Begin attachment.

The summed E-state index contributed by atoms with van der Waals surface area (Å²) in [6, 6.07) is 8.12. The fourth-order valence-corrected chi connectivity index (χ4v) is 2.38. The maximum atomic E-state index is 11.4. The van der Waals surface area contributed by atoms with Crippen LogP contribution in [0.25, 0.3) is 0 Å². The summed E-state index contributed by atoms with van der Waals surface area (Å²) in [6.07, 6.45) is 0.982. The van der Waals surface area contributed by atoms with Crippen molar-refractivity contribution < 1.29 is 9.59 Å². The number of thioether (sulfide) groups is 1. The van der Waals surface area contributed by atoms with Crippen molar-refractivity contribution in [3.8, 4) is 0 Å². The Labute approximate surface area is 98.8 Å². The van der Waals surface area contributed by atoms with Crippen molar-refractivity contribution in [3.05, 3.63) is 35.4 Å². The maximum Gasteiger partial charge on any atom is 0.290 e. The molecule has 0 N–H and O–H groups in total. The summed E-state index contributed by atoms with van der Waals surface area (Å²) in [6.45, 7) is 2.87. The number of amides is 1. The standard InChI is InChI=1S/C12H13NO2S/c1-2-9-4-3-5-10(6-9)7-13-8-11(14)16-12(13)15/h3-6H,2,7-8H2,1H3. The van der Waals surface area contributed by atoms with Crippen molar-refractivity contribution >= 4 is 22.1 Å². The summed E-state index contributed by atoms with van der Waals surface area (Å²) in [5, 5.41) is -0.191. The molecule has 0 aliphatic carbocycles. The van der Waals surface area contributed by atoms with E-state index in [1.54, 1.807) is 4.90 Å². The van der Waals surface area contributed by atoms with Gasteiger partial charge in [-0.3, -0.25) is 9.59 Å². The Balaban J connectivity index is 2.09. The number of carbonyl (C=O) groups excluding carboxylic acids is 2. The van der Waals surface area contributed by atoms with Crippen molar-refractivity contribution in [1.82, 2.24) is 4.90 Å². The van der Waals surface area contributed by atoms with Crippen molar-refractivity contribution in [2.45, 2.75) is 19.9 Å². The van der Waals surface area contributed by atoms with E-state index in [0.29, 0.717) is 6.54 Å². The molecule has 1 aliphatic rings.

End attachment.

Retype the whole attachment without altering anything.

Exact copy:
The summed E-state index contributed by atoms with van der Waals surface area (Å²) in [6, 6.07) is 8.12. The fourth-order valence-corrected chi connectivity index (χ4v) is 2.38. The maximum atomic E-state index is 11.4. The van der Waals surface area contributed by atoms with Crippen LogP contribution in [0.25, 0.3) is 0 Å². The summed E-state index contributed by atoms with van der Waals surface area (Å²) in [6.07, 6.45) is 0.982. The van der Waals surface area contributed by atoms with Crippen molar-refractivity contribution < 1.29 is 9.59 Å². The number of thioether (sulfide) groups is 1. The van der Waals surface area contributed by atoms with Crippen molar-refractivity contribution in [3.8, 4) is 0 Å². The Labute approximate surface area is 98.8 Å². The van der Waals surface area contributed by atoms with Crippen molar-refractivity contribution in [3.05, 3.63) is 35.4 Å². The maximum Gasteiger partial charge on any atom is 0.290 e. The molecule has 0 N–H and O–H groups in total. The summed E-state index contributed by atoms with van der Waals surface area (Å²) in [6.45, 7) is 2.87. The number of amides is 1. The standard InChI is InChI=1S/C12H13NO2S/c1-2-9-4-3-5-10(6-9)7-13-8-11(14)16-12(13)15/h3-6H,2,7-8H2,1H3. The van der Waals surface area contributed by atoms with Crippen molar-refractivity contribution >= 4 is 22.1 Å². The summed E-state index contributed by atoms with van der Waals surface area (Å²) in [5, 5.41) is -0.191. The molecule has 0 aliphatic carbocycles. The van der Waals surface area contributed by atoms with E-state index in [1.54, 1.807) is 4.90 Å². The van der Waals surface area contributed by atoms with Gasteiger partial charge in [-0.3, -0.25) is 9.59 Å². The Balaban J connectivity index is 2.09. The number of carbonyl (C=O) groups excluding carboxylic acids is 2. The van der Waals surface area contributed by atoms with Crippen molar-refractivity contribution in [1.82, 2.24) is 4.90 Å². The van der Waals surface area contributed by atoms with Crippen molar-refractivity contribution in [2.45, 2.75) is 19.9 Å². The van der Waals surface area contributed by atoms with E-state index in [0.29, 0.717) is 6.54 Å². The molecule has 1 aliphatic rings.